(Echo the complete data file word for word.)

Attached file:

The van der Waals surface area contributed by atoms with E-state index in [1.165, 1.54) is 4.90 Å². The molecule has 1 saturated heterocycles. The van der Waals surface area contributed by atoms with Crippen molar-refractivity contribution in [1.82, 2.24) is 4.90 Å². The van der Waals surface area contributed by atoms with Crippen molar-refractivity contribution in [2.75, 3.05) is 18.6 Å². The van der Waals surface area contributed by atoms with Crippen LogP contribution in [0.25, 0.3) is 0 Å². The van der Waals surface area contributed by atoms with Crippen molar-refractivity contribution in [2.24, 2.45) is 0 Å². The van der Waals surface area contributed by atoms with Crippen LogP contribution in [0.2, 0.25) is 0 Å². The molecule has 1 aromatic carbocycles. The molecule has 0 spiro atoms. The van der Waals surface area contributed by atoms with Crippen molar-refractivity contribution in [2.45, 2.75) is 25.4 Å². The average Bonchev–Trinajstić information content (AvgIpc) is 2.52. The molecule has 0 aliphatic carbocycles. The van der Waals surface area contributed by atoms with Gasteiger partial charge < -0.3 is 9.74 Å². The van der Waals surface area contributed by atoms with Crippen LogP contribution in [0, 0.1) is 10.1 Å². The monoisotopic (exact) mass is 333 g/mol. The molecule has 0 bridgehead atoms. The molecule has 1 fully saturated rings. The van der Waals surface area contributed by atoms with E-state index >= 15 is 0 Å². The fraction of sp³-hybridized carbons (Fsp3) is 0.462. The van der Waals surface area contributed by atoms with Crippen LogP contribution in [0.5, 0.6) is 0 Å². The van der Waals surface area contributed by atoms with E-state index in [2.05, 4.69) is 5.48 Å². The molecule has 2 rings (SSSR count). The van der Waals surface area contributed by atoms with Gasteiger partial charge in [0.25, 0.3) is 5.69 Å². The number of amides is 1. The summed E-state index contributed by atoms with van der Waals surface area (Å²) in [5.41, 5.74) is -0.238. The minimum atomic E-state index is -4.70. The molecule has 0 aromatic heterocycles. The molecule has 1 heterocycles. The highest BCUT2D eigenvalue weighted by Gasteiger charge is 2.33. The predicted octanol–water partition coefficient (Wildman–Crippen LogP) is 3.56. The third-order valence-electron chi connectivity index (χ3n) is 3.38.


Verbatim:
The van der Waals surface area contributed by atoms with E-state index in [1.165, 1.54) is 4.90 Å². The molecule has 1 saturated heterocycles. The van der Waals surface area contributed by atoms with Crippen molar-refractivity contribution in [1.82, 2.24) is 4.90 Å². The van der Waals surface area contributed by atoms with Crippen molar-refractivity contribution in [2.75, 3.05) is 18.6 Å². The van der Waals surface area contributed by atoms with Crippen LogP contribution in [0.25, 0.3) is 0 Å². The van der Waals surface area contributed by atoms with Crippen molar-refractivity contribution in [2.24, 2.45) is 0 Å². The van der Waals surface area contributed by atoms with Crippen LogP contribution in [0.2, 0.25) is 0 Å². The molecule has 1 aromatic carbocycles. The molecule has 0 spiro atoms. The van der Waals surface area contributed by atoms with Crippen molar-refractivity contribution in [2.45, 2.75) is 25.4 Å². The average Bonchev–Trinajstić information content (AvgIpc) is 2.52. The molecule has 0 aliphatic carbocycles. The van der Waals surface area contributed by atoms with Gasteiger partial charge < -0.3 is 9.74 Å². The van der Waals surface area contributed by atoms with Crippen LogP contribution in [0, 0.1) is 10.1 Å². The monoisotopic (exact) mass is 333 g/mol. The molecule has 0 bridgehead atoms. The molecule has 1 fully saturated rings. The van der Waals surface area contributed by atoms with E-state index >= 15 is 0 Å². The fraction of sp³-hybridized carbons (Fsp3) is 0.462. The van der Waals surface area contributed by atoms with Crippen LogP contribution in [0.5, 0.6) is 0 Å². The van der Waals surface area contributed by atoms with E-state index in [2.05, 4.69) is 5.48 Å². The molecule has 2 rings (SSSR count). The van der Waals surface area contributed by atoms with Gasteiger partial charge in [0.25, 0.3) is 5.69 Å². The number of amides is 1. The summed E-state index contributed by atoms with van der Waals surface area (Å²) in [5.41, 5.74) is -0.238. The minimum atomic E-state index is -4.70. The molecule has 0 aromatic heterocycles. The molecule has 1 heterocycles. The highest BCUT2D eigenvalue weighted by Gasteiger charge is 2.33. The predicted octanol–water partition coefficient (Wildman–Crippen LogP) is 3.56. The third-order valence-electron chi connectivity index (χ3n) is 3.38.